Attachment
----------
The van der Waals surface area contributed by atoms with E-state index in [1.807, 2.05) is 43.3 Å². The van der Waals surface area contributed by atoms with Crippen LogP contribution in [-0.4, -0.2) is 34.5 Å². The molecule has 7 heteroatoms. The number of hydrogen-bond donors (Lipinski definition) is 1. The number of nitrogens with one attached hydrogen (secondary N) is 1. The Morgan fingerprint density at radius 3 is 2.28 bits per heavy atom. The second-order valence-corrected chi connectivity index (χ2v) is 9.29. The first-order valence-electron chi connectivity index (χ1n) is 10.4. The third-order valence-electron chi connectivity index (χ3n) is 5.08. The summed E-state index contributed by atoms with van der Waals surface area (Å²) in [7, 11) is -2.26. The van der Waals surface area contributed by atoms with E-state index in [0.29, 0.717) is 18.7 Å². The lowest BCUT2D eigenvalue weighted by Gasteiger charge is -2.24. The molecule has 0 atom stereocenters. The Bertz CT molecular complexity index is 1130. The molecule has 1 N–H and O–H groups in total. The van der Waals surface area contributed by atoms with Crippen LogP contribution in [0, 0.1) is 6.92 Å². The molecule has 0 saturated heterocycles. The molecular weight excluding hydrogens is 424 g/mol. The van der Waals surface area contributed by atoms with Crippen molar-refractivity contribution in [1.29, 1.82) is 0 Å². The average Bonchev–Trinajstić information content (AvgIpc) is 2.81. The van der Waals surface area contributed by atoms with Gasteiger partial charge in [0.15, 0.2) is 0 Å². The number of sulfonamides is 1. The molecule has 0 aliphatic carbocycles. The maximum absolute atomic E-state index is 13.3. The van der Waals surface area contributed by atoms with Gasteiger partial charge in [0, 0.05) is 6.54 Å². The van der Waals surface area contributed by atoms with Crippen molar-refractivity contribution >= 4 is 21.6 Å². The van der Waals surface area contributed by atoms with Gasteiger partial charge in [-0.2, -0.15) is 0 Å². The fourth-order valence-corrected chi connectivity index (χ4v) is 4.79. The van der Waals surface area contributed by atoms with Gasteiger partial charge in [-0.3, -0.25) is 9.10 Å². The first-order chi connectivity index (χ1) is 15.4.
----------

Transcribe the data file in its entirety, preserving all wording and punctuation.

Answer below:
The van der Waals surface area contributed by atoms with E-state index in [1.807, 2.05) is 43.3 Å². The van der Waals surface area contributed by atoms with Crippen LogP contribution in [-0.4, -0.2) is 34.5 Å². The molecule has 7 heteroatoms. The number of hydrogen-bond donors (Lipinski definition) is 1. The number of nitrogens with one attached hydrogen (secondary N) is 1. The Morgan fingerprint density at radius 3 is 2.28 bits per heavy atom. The second-order valence-corrected chi connectivity index (χ2v) is 9.29. The first-order valence-electron chi connectivity index (χ1n) is 10.4. The third-order valence-electron chi connectivity index (χ3n) is 5.08. The summed E-state index contributed by atoms with van der Waals surface area (Å²) in [7, 11) is -2.26. The van der Waals surface area contributed by atoms with E-state index in [0.29, 0.717) is 18.7 Å². The lowest BCUT2D eigenvalue weighted by Gasteiger charge is -2.24. The molecule has 0 atom stereocenters. The Bertz CT molecular complexity index is 1130. The molecule has 1 N–H and O–H groups in total. The van der Waals surface area contributed by atoms with Crippen LogP contribution in [0, 0.1) is 6.92 Å². The molecule has 0 saturated heterocycles. The molecular weight excluding hydrogens is 424 g/mol. The van der Waals surface area contributed by atoms with Crippen molar-refractivity contribution in [1.29, 1.82) is 0 Å². The average Bonchev–Trinajstić information content (AvgIpc) is 2.81. The van der Waals surface area contributed by atoms with Gasteiger partial charge in [0.15, 0.2) is 0 Å². The number of sulfonamides is 1. The molecule has 0 aliphatic carbocycles. The maximum absolute atomic E-state index is 13.3. The van der Waals surface area contributed by atoms with Gasteiger partial charge in [0, 0.05) is 6.54 Å². The van der Waals surface area contributed by atoms with Crippen molar-refractivity contribution >= 4 is 21.6 Å². The van der Waals surface area contributed by atoms with Gasteiger partial charge in [-0.2, -0.15) is 0 Å². The fourth-order valence-corrected chi connectivity index (χ4v) is 4.79. The van der Waals surface area contributed by atoms with Gasteiger partial charge in [-0.3, -0.25) is 9.10 Å². The first-order chi connectivity index (χ1) is 15.4.